“Adolescent girls and young women in sub-Saharan Africa are more than twice as likely to contract HIV than their male peers, and assessing efforts to address the challenge and chart a new way forward was a key focus of discussions at the International AIDS Conference…” (Saldinger, 7/13).

Devex: Q&A: Is COVID-19 helping or hindering progress toward an HIV vaccine?
“The COVID-19 health crisis has captured much of the world’s attention and resources. At this week’s 23rd International AIDS Conference, the pandemic has also highlighted gaps in investments and engagement in HIV vaccine development efforts…” (Ravelo, 7/13).

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New Hires At USAID Raise Concerns, Lower Morale Among Career Employees, News Reports Say

CNBC: U.S. foreign aid agency hit with low morale as White House works to appoint Trump loyalists
“President Donald Trump’s former body man entered the White House after he was chosen to lead the Presidential Personnel Office earlier this year with a message to a team of liaisons: sweep out anyone disloyal to the commander in chief. John McEntee, Trump’s new personnel head, reportedly called on the group in that meeting in February to find any so-called ‘Never Trump’ political appointees and bring their names back to him. … As a result of several controversial hires, morale has plummeted at the federal government’s agency for foreign aid, according to these people. The people who spoke to CNBC for this story declined to be named as these details had yet to be made public…” (Schwartz, 7/10).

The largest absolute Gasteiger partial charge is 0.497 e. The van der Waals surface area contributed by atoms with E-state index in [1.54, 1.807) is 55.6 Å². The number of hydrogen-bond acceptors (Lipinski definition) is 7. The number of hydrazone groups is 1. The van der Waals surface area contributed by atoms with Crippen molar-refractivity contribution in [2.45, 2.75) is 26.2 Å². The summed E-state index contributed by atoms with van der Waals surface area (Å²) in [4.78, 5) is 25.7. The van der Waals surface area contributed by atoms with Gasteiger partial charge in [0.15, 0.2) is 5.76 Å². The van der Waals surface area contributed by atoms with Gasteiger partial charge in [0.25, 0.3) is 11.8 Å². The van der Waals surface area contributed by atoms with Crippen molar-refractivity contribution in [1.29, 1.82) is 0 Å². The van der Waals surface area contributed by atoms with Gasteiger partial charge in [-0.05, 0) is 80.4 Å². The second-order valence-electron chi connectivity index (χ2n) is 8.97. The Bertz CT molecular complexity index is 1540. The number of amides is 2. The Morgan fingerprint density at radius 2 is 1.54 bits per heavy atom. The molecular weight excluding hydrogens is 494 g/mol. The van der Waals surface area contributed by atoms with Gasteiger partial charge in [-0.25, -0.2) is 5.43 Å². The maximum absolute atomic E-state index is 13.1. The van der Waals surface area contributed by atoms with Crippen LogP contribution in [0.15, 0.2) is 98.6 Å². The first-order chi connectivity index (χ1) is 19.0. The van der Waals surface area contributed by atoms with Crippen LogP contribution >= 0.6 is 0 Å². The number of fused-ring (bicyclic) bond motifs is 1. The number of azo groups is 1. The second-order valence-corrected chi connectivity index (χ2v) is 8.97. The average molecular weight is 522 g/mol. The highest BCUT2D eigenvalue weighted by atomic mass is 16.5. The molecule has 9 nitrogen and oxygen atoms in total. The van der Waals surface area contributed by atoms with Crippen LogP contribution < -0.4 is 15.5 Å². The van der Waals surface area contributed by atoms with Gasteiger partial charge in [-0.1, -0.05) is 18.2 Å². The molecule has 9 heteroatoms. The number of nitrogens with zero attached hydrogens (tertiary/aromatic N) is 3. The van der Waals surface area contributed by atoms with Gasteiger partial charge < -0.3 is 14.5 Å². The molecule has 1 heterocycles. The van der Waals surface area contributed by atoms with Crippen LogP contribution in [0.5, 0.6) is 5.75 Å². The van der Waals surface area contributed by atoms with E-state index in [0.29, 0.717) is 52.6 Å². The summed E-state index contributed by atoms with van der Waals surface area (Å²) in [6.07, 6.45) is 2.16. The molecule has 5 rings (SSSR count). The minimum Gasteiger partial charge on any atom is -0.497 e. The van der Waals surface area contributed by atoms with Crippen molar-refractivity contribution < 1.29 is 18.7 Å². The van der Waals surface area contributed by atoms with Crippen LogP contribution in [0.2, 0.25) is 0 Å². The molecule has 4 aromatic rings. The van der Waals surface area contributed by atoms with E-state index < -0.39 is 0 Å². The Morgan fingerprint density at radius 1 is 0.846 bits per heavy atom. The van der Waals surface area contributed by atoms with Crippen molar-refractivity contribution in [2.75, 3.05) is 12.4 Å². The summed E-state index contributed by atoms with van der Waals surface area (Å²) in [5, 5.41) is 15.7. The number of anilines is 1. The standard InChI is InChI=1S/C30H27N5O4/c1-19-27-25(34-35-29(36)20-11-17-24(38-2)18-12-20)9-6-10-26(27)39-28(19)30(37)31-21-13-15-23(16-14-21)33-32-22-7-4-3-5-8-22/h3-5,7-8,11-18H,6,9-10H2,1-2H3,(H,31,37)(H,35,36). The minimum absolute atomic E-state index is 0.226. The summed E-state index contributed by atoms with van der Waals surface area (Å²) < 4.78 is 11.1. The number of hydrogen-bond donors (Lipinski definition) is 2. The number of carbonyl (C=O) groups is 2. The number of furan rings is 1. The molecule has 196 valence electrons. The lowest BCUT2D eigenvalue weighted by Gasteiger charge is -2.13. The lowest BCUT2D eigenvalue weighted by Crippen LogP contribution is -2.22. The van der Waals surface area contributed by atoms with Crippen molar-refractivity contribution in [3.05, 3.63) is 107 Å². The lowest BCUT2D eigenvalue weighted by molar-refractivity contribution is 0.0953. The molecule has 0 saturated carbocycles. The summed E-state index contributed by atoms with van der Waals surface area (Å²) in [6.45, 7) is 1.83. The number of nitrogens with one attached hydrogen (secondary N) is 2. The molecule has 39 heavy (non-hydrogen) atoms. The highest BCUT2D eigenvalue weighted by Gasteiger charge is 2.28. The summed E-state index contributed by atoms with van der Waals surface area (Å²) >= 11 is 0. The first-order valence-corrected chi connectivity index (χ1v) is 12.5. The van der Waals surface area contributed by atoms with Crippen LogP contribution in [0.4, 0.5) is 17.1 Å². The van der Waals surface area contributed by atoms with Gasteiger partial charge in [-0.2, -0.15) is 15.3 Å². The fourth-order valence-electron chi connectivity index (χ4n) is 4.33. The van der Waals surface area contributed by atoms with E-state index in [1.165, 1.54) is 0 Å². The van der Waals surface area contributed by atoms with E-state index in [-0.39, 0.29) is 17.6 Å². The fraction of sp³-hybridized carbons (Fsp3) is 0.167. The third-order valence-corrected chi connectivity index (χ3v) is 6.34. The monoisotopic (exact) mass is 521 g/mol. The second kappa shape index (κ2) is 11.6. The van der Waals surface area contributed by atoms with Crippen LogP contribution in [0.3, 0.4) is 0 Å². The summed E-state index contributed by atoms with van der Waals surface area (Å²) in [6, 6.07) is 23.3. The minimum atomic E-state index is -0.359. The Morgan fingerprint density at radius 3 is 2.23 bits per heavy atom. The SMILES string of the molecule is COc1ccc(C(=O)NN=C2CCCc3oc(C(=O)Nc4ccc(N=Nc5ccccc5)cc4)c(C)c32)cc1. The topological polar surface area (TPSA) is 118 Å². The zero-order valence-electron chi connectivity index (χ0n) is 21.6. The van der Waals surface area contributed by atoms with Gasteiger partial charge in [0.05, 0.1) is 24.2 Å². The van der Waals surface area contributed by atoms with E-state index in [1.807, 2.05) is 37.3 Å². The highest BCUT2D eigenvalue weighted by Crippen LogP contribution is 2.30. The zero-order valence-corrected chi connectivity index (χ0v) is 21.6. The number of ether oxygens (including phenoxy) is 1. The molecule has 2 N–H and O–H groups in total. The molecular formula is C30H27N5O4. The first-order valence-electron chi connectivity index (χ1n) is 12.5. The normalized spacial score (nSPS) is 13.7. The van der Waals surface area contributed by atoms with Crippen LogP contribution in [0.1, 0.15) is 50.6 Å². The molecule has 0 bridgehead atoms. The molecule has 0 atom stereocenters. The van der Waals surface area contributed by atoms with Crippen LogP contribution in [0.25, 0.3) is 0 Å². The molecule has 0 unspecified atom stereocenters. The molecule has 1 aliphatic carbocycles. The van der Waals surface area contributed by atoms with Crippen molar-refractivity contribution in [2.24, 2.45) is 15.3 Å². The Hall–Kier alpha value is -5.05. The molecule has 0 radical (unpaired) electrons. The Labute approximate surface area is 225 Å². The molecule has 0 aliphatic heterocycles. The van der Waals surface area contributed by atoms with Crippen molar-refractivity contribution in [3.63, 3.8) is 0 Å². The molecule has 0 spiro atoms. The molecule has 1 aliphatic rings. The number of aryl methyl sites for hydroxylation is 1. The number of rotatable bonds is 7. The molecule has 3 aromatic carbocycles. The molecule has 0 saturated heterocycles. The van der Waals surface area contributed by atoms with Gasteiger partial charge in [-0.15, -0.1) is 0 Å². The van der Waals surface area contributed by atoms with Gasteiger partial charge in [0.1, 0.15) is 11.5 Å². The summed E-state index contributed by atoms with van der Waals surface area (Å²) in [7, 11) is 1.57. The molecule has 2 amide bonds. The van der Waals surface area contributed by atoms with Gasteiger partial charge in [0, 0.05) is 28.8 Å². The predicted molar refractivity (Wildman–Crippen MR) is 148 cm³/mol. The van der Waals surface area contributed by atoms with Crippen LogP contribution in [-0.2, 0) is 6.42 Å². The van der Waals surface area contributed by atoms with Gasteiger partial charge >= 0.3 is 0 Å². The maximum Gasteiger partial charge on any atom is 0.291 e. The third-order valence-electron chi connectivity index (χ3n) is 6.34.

POLITICO: A Bannon ally is the latest contentious hire at USAID
“…Tera Dahl, who briefly served as the deputy chief of staff at the White House-based National Security Council in 2017, is the latest in a string of hires that have alarmed career employees at USAID. She’s being given the title of senior adviser at USAID, an agency spokesperson confirmed. Like some other new political appointees at the aid agency, Dahl has a history of sharp commentary on Islam. She has disavowed efforts to delink the concept of terrorism from the religion, in ways that Muslim advocacy groups view as discriminatory…” (Toosi, 7/10).

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ONE Campaign Calls On U.K. Government To Cut £1.6B In Low-Standard Programs Amid Aid Reform

Devex: U.K. government urged to cut £1.6B of ‘phony aid’ first
“An anti-poverty campaign group has identified billions of pounds’ worth of ‘phony aid’ that it says should be the first to go in forthcoming U.K. aid cuts. A ONE Campaign analysis found £1.6 billion ($2 billion) worth of projects that were paid for with official development assistance in 2018 but that failed to meet high standards on poverty reduction, effectiveness, or transparency…” (Worley, 7/13).

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U.N. Security Council Authorizes One-Year Extension For Cross-Border Aid Between Turkey, Syria

U.N. News: Security Council extends for one year, lifesaving cross-border aid to Syria
“On its fourth attempt [last] week, the Security Council has on Saturday, authorized for one year, cross-border humanitarian aid from Turkey into northwest Syria…” (7/11).

Additional coverage of the authorization of cross-border aid into Syria is available from Reuters and Washington Post.

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More News In Global Health

The Atlantic: A New Understanding of Herd Immunity (Hamblin, 7/13).

Borgen Magazine: 5 Facts About Aboriginal Children Facing Obesity in Australia (Shusterman, 7/11).

Devex: One Health approach could be Australia’s contribution to the COVID-19 response (Cornish, 7/13).

New York Times: How Koalas With an STD Could Help Humanity (Gross, 7/13).

NPR: How 6 Problem-Solvers Tackled Pandemic Challenges In Their Neighborhoods (Bwire et al., 7/12).

Reuters: Pandemic exposes scientific rift over proving when germs are airborne (Steenhuysen et al., 7/10).